Daytime Emmy-nominated and Tony-nominated actor Robert LuPone passed away on August 27, 2022, at the age of 76. He had been battling pancreatic cancer for three years.
Having lived and breathed theater, LuPone -- older brother to actress Patti LuPone -- was the co-founder of the Off-Broadway company MCC Theatre, and he had an illustrious stage and screen career that included roles on several daytime dramas.
The actor's death was confirmed by the MCC Theater in a statement released on Saturday to the Associated Press.
"The MCC Theater community mourns the loss of our much loved and uniquely inspiring partner, colleague and dear friend, Bob LuPone, who lived fearlessly and with great curiosity, good humor, a boundless passion for connection and a whole lot of heart," the statement read. "We will miss him deeply and always."
LuPone was born on July 29, 1946, in Brooklyn, New York. His career as an artist began with a family act called "The Lupone Trio" with his sister, Patti, and his twin brother, William. He enrolled in tap dancing lessons shortly thereafter, before eventually enrolling in the renowned Martha Graham Studio. He later went on to win admission to the world-famous Juilliard School for performing arts, where he earned a BFA in Dance.
By 1966, LuPone was performing in an ensemble of The Pajama Game with Liza Minnelli and he made his Broadway debut two years later in Noel Coward's Sweet Potato. He quickly followed that up with the role of Al in the original production of A Chorus Line, which, as fate would have it, ended up changing his whole career: when another actor from the show departed, LuPone asked to audition for the actor's slot; he was granted permission to do so and won the role of Zach, which earned LuPone a Tony nod later that same year. (The production as a whole scored 12 Tony nominations in the 1976 ceremony.)
After earning major success on stage, LuPone turned toward the world of film and television. Some of his early screen credits included Jesus Christ Superstar, Rich Man, Poor Man -- Book II, and The Feather and Father Gang. However, daytime fans most remember him for his multitude of soap opera roles.
LuPone's first soap roles were that of Chester Wallace on Ryan's Hope and Tom Bergman on Search for Tomorrow. In 1984, he landed the role of con man Zach Grayson on All My Children. Zach began an illicit affair with Marian Colby (Jennifer Bassey) that ended in his murder after he tried blackmailing his rich new lover and several other Pine Valley citizens. The storyline included many AMC icon Peter Bergman (ex-Cliff Warner; Jack Abbott, The Young and the Restless) and Heather Stanford (Nina Cortlandt), and it also earned LuPone a Daytime Emmy nomination for Outstanding Actor in a Supporting Role in 1985.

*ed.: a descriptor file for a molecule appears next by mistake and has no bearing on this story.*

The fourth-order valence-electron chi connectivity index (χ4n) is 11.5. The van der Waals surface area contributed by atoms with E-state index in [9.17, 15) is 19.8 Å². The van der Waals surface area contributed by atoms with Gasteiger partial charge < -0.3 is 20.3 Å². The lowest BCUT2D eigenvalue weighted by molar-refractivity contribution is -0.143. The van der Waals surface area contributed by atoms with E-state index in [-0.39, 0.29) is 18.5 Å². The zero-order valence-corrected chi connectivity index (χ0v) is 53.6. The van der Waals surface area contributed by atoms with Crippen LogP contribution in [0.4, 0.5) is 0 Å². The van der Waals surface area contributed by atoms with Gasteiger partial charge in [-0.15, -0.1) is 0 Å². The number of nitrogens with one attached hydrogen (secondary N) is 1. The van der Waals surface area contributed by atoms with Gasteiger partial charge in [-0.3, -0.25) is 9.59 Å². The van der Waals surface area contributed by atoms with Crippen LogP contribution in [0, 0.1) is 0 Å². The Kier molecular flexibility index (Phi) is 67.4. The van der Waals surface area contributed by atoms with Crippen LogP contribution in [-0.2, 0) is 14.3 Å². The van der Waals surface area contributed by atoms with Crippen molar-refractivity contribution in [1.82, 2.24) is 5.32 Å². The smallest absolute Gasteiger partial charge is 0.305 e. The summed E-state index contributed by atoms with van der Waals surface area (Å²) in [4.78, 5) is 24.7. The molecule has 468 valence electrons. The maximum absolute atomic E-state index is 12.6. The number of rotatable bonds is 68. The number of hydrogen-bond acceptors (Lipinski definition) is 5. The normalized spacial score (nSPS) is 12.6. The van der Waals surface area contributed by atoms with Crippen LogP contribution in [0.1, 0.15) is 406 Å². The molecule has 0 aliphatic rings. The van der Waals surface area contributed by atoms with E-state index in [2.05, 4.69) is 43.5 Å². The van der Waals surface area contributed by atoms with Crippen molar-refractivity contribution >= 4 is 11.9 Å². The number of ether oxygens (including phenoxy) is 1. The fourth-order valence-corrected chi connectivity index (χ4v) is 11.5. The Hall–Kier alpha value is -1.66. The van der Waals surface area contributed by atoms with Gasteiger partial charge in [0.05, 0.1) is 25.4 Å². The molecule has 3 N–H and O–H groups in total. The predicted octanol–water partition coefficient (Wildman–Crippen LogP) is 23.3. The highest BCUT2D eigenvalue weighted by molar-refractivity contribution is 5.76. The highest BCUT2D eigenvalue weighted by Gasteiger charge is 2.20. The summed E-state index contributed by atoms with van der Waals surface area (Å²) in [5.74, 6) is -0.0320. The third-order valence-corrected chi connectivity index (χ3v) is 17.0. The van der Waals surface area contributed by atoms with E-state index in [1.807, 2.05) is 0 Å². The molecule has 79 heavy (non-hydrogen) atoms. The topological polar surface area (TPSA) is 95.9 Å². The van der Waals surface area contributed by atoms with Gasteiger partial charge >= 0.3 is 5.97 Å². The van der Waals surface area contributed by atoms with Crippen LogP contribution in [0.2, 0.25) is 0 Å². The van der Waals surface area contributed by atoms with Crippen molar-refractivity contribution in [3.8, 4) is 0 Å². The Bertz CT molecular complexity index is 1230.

LuPone continued in daytime with the roles of Neal Cory on Another World (1985 to 1986), Leonard Brill on Loving (1991 to 1994), and District Attorney Leo Flynn on Guiding Light (1989 to 1997).
Some of LuPone's other television credits include The Sopranos, Law & Order, Sex and the City, Ally McBeal, JAG, and Billions. His film credits include High Stakes, Funny Games, The Doors, The Door in the Floor, American Tragedy, Love and Betrayal: The Mia Farrow Story, Dead Presidents, Breaking Point, and Then She Found Me.
In addition to acting, LuPone also taught the craft to students at New York University. While there, he met a student named Bernie Telsey, and together they founded the Manhattan Class Company (now known as the MCC Theatre) in 1986. The pair, along with Will Cantler, led MCC across four decades, producing shows that ended up on Broadway such as Frozen, Reasons to Be Pretty, Hand to God, School Girls; or the African Mean Girls Play, and Wit.
LuPone also served as the director of the MFA drama program at the New School for Drama from 2005 to 2011, as well as the president of the board of directors of A.R.T./New York.
He is survived by his wife, Virginia; his son, Orlando; his sister, Patti; and his brother, William.
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